The FDA has issued letters to 19 US medical practices that purchased medication from a foreign supplier, Quality Specialty Products (QSP), warning that drugs distributed by QSP are known to be unapproved by the FDA, and in at least one instance verified counterfeit.

QSP, also known as Montana Health Care Solutions, has been identified by the FDA as the distributor of counterfeit Avastin. Roche AG, the manufacturer, has said that the counterfeit Avastin was tested and found to contain no active ingredient. Avastin is FDA approved for use in metastatic colorectal cancer, advanced nonsquamous non–small cell lung cancer, metastatic kidney cancer, and glioblastoma.

The FDA has issued letters to 19 US medical practices that purchased medication from a foreign supplier, Quality Specialty Products (QSP), warning that drugs distributed by QSP are known to be unapproved by the FDA, and in at least one instance verified counterfeit.

QSP, also known as Montana Health Care Solutions, has been identified by the FDA as the distributor of counterfeit Avastin. Roche AG, the manufacturer, has said that the counterfeit Avastin was tested and found to contain no active ingredient. Avastin is FDA approved for use in metastatic colorectal cancer, advanced nonsquamous non–small cell lung cancer, metastatic kidney cancer, and glioblastoma.

Said Thomas Christl, Acting Director of Drug Security, Integrity and Recalls, “The agency is very concerned that the products may cause harm to patients because they are unsafe or ineffective,” and requested that the 19 practices stop administering medicines purchased from QSP, Volunteer Distribution or any other unapproved foreign source.

“These products may be from unknown sources, have unknown ingredients, and may not have been manufactured, transported or stored under proper conditions required by U.S. law, regulations, and standards,” he warns.

In the letters Christl also states that “Purchasing these products from a foreign source violates the Federal Food, Drug and Cosmetic Act (FFDCA) and other federal statues rendering these drugs illegal.”

Quality Specialty Products is located in St. Christopher, St. Kitts, an island in the West Indies, east of Puerto Rico. Volunteer Distribution, in Gainesboro, TN, distributed QSP’s products within the U.S. to the practices.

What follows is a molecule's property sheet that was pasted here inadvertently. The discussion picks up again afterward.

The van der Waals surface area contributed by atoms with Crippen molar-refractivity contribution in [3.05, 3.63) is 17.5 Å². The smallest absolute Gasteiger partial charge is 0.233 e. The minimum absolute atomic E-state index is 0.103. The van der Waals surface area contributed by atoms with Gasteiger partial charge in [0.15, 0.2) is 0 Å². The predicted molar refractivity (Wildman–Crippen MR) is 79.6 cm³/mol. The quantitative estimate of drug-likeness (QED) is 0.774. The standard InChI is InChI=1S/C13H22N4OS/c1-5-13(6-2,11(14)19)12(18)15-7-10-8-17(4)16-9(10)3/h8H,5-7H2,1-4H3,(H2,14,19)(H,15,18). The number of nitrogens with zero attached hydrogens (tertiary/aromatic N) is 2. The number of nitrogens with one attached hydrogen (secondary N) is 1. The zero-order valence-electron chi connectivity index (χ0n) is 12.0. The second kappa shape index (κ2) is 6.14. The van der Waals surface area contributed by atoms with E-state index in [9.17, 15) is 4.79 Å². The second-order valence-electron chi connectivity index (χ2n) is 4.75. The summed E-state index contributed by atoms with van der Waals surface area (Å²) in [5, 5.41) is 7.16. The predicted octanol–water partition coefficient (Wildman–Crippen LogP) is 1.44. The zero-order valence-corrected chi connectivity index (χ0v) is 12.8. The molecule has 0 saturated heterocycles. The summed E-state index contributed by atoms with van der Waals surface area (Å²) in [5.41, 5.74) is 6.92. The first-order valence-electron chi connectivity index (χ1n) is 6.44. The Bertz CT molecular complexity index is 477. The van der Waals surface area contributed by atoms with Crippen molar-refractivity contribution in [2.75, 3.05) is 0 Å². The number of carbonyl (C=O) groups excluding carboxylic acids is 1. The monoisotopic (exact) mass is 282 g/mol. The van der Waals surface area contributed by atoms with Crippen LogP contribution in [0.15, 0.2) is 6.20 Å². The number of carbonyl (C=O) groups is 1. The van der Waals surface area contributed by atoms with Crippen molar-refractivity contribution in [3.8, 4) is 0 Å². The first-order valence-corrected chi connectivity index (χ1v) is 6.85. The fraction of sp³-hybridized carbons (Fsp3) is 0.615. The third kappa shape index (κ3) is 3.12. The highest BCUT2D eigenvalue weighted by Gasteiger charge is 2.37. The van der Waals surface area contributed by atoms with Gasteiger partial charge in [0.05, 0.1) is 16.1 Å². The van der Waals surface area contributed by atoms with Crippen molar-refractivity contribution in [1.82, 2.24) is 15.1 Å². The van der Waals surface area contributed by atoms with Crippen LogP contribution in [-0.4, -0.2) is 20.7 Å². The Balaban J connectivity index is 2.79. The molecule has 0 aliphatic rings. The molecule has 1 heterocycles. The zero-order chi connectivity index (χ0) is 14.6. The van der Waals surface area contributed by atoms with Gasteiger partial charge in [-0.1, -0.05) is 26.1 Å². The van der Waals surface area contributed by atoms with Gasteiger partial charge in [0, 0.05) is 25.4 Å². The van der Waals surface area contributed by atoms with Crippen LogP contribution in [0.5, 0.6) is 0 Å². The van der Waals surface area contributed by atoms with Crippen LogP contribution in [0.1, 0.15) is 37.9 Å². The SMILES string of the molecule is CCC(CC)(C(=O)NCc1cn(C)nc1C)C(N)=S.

The FDA warns that “A high percentage of these products are injectable cancer medications whose quality could be adversely affected if they are not stored or transported under specific temperatures.”

The FDA also said that the products sold illegally through QSP and Volunteer Distribution were not on the list of current drug shortages, “The agency determined that none of the purchased products are currently in shortage in the U.S. and that FDA-approved versions of the drugs are available in adequate supply to meet current demand.”

Said Roche and Genentech in a statement, “The counterfeit product is not safe or effective and should not be used. Chemical analyses of the counterfeit vials tested to date have confirmed the product does not contain the active ingredients for Avastin.”

Notably among the individual practitioners that received notices, The Beverly Hills Cancer Center received notice on February 10th of purchasing unapproved products from QSP including counterfeit batches of Avastin. The Beverly Hills Cancer Center has received recent acclaim in a profile in October 2011 by Los Angeles Times reporter Peggy Stacy. Additionally the following practices in California, Illinois and Texas received notices:

QSP client locations 2

  • Dennis Casciato, MD
  • Phillip L. Chatham, MD
  • Weber Chen, MD
  • Mohamed Ghraowi, MD
  • Mark Goldstein, MD
  • Naresh K. Gupta, MD
  • Raymond Heung, MD
  • Eddie Hu, MD
  • Hany Khalil, MD
  • Phyllis Klein, MD
  • Harry Menco, MD
  • R. Deva Nathan, MD
  • Martin Palmer, MD
  • Nabil Phillips, MD
  • Omid S. Shaye, MD
  • Patrick Sheehy, MD
  • Glenn Tisman, MD
  • Rangachari Vasan, MD